a. >>> hi, everyone. i'm veronica johnson. we are going to show you some of the more inning local stories making news this week. a fund-raiser fraud warning. how to make sure the money you are donating to to charity goes to a good cause. get to know a stranger in seconds without even speaking. we will show thank you new app that lets you do just that. and a hip new approach to a surgery that impacts hundred dreds of thousands of people each year. the technique that's getting patients back on their feet even faster. first up, if you see something suspicious on metro, would you report it? what would put passengers to the test. scott mcfarland and the i-4 news team show you how riders responded. ♪ >> foggy bought only metro station. midday. everything seems normal. trains coming and going. and passengers rushing on and off. some having their phones, buying tickets. beneath the escalator, something out of the ordinary. a knapsack. a small camera tucked inside. with metro's permission we put the bag there. 60 to 70 unattended bags are reported each month. someone calls metro police.
.s. government from president kennedy in particular and president john johnson made it their job to lobby to lobby with television and directives to shape the image coming out of vietnam and because of the nature there was never a declared war and there was a limited engagement beginning with advisors and then american troops and smaller groups finally becoming a large army of half a million. and this was never a conflict in which the u.s. government felt that it could impose the kind of censorship that was common in world war ii and korea and in that censorship, the journalists would be obligated to run photographs and written material and also publishers at home would be expected to take a patriotic look at what was going on or in overseas commitment. so when i go in 1962, i was joined by a group of american journalists who were very unique at that time. all of them graduates from ivy league universities and probably the first to actually enter the cross of news reporting and they took it as a much more pragmatic approach as to what was going on in vietnam, and it covered the civil righ
of president, including president johnson. have tragically been removed from office by an act of violence. it would seem that the pressure of the office might indicate that there was a potential for a higher number. >> well -- >> there is a safety that it is not too likely to happen. >> statistically, more than 20% of our presidents have died in office. >> that is true. >> four violently. in that sense, in terms of numbers and statistics, one out of every five men who are elected president will die in office. >> they do not live through the office. one interesting note -- you noticed the riderless course. that is symbolic of the commander-in-chief. it was not able to be cave -- behave in a way that it was trained. this course was a pakistan thorough bred. it belonged to mrs. kennedy. he acted nervous because he had never been trained with crowds. police forces are. i think that we have talked before about mrs. kennedy and the incredible grace with which she meets this terrible hour. she brings dignity to it. casketl walk behind the when the proceedings begin. --i thought it was terrible t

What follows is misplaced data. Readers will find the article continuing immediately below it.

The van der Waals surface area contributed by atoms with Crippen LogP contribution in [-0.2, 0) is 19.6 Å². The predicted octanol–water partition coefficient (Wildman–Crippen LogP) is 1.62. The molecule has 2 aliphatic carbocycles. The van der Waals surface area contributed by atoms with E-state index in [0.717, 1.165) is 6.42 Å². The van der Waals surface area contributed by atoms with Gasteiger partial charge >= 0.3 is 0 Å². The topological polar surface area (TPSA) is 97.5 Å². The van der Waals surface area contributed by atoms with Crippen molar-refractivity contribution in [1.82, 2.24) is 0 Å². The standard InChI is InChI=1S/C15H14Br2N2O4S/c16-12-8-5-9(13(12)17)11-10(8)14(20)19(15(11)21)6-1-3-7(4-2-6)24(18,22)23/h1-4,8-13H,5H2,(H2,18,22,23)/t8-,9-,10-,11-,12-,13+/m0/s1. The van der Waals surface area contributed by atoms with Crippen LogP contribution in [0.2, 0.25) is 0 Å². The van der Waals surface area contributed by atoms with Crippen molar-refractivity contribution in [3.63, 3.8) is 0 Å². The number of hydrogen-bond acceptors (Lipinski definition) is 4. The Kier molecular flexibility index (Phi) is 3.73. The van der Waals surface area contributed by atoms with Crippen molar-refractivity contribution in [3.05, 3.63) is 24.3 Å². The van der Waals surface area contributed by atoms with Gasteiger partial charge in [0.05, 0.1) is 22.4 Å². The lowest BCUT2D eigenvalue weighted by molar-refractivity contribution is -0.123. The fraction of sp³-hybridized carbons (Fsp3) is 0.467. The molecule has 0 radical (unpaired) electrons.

reason. it was a political commission. it had a political timetable. johnson wanted it out of the way before the key parts of the general election of 64. johnson and j. edgar hoover, the fbi director and others had already decided within 24 hours of the assassination that was what was the lone gunman for various reasons, domestic and international law that is what it wanted the warren commission to find. the warren commission simply did not go down all the trails. that is, i think, the greatest weakness. it did not know that they were also being lied to. it is clear that the cia did not tell them the truth about its falling kozlov or about the assassination plots against castro. the fbi and the cia never told the commission about their arrangements with the mafia. there were so many things that they did not know. what shocked me was 50 years after the warren commission interviewing people who were riding the plaza. they saw things were never ever interviewed by that warren commission. i felt that my obligation to play out to people the pieces that don't fit into the warren commission
business. we have roger from the bar association. no carla johnson from the office of disability. -- we have carla johnson from the office of disability. i want to especially it acknowledge my colleague to help us get the resources and brought legal expertise to the table. i do not want to take too much of your time. thank you for coming. >> thank you, supervisor chu. i want to express my admiration for a supervisor chu's commitment to you. so, from our office, what we heard, many small businesses were receiving lawsuits regarding it the ada. tonight we will hear about the legal requirements, what has been in place. any small businesses that nderst informed as far as their obligations for the ada, there are the mechanisms to provide that information to you. so, we are tasked with providing the information. there have been about 300 small businesses that have received the lawsuits. knee individuals who use this mechanism and come up -- the individual to use this mechanism. while it is important to have ada access, but we want you to understand there are individuals out there taking a loo